Assessment is the systematic collection and examination of evidence of student achievement in order to better understand the degree to which students are meeting the outcomes set for them by the University. The Office of Student Learning Assessment provides advice and guidance to faculty and administrators undertaking this essential institutional function. Successful assessment ensures the effective and efficient delivery of educational programs to our students in support of the mission of the University.

The unit of analysis for assessment is always the course, the academic program, or the learning experience. Although it is an evaluative process, it is not an evaluation of instructors, administrators, or individual students. The knowledge, skills, and abilities that students demonstrate provide evidence in answering the question of how well specific learning experiences prepare students to meet the articulated outcomes for those experiences. The answer provides information about what parts of an educational experience should continue and what parts may need adjustment.

The Assessment Cycle

Assessment of student learning is an iterative process, meaning that the steps in the steps in the assessment cycle should be routinely and intentionally undertaken.  Each step in the cycle can and should inform the next step and each full cycle should reflect the insights gained from previous cycles. One way of understanding the assessment cycle is through a simple, but not necessarily easy, four step process.

Use the links to the left to explore guidelines and resources to help you in each step of the assessment cycle.

The Vocabulary of Assessment

Unfortunately, there is no standardized dictionary of terms used in the assessment process.  Oftentimes the jargon words of assessment, like outcomes, goals, and objectives, are used interchangeably in casual conversation, but take on more distinct meanings in the assessment process.  The following list of definitions is offered to clarify and unify the vocabulary of assessment at Drew.


“The ongoing process of:

  • Establishing clear, measurable* expected outcomes of student learning
  • Ensuring that students have sufficient opportunities to achieve those outcomes
  • Systematically gathering, analyzing, and interpreting evidence to determine how well student learning matches our expectations
  • Using the resulting information to understanding and improve student learning”


“Goals state what you, your colleagues, or your college aim to achieve. They can describe aims outside the teaching and learning process as well as within it”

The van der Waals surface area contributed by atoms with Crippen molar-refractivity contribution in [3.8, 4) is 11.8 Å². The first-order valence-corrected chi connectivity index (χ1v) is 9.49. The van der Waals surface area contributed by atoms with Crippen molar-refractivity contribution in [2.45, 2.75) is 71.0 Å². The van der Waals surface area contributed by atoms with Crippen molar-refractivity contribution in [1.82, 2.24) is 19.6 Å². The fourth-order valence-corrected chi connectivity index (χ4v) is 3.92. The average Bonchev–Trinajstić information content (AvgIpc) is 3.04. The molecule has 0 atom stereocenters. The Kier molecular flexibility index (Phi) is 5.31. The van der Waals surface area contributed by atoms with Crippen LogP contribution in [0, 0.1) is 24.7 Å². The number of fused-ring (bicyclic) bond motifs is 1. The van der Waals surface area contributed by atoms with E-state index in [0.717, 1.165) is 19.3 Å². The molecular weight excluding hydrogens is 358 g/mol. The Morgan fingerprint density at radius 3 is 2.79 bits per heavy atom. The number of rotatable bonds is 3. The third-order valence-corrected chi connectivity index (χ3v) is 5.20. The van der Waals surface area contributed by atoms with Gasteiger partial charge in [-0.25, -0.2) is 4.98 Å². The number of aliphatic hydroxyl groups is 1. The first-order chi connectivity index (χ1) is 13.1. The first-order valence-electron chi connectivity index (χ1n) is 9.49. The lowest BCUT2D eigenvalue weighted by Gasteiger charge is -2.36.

Objectives“…the tasks to be accomplished to achieve the goal – the means to the end, the process leading to the outcome”

Outcomes “…the knowledge, skills, attitudes, and habits of mind that students take with them from a learning experience”

Suskie, L. (2009). Assessing student learning: A common sense guide (2nd ed.). San Francisco: Jossey-Bass.


Drew University is accredited through the Middle States Commission on Higher Education (MSCHE), one of the regional accrediting bodies authorized by the US Department of Education.  Being accredited means that Drew meets established standards for quality and efficacy in a way that is regularly reviewed by peers and experts in the field of higher education.

MSCHE standards include several requirements related to assessment of student learning.  Specifically the Standards for Accreditation specifically require that “assessment of student learning and achievement demonstrates that the institution’s students have accomplished educational goals consistent with their program of study, degree level, the institution’s mission, and appropriate expectations for institutions of higher education.

“To meet this standard, MSCHE requires that the University meet the following criteria:

  1. Clearly stated educational goals at the institution and degree/program levels, which are interrelated with one another, with relevant educational experiences, and with the institution’s mission;
  2. Organized and systematic assessments, conducted by faculty and/or appropriate professionals, evaluating the extent of student achievement of institutional and degree/program goals. Institutions should:
    1. define meaningful curricular goals with defensible standards for evaluating whether students are achieving those goals;
    2. articulate how they prepare students in a manner consistent with their mission for successful careers, meaningful lives, and, where appropriate, further education. ey should collect and provide data on the extent to which they are meeting these goals;
    3. support and sustain assessment of student achievement and communicate the results of this assessment to stakeholders;
  3. Consideration and use of assessment results for the improvement of educational effectiveness. Consistent with the institution’s mission, such uses include some combination of the following:
    1. assisting students in improving their learning;
    2. improving pedagogy and curriculum;
    3. reviewing and revising academic programs and support services;
    4. planning, conducting, and supporting a range of professional development activities;
    5. planning and budgeting for the provision of academic programs and services;
    6. informing appropriate constituents about the institution and its programs;
    7. improving key indicators of student success, such as retention, graduation, transfer, and placement rates;
    8. implementing other processes and procedures designed to improve educational programs and services;
  4. If applicable, adequate and appropriate institutional review and approval of assessment services designed, delivered, or assessed by third-party providers; and
  5. Periodic assessment of the effectiveness of assessment processes utilized by the institution for the improvement of educational effectiveness.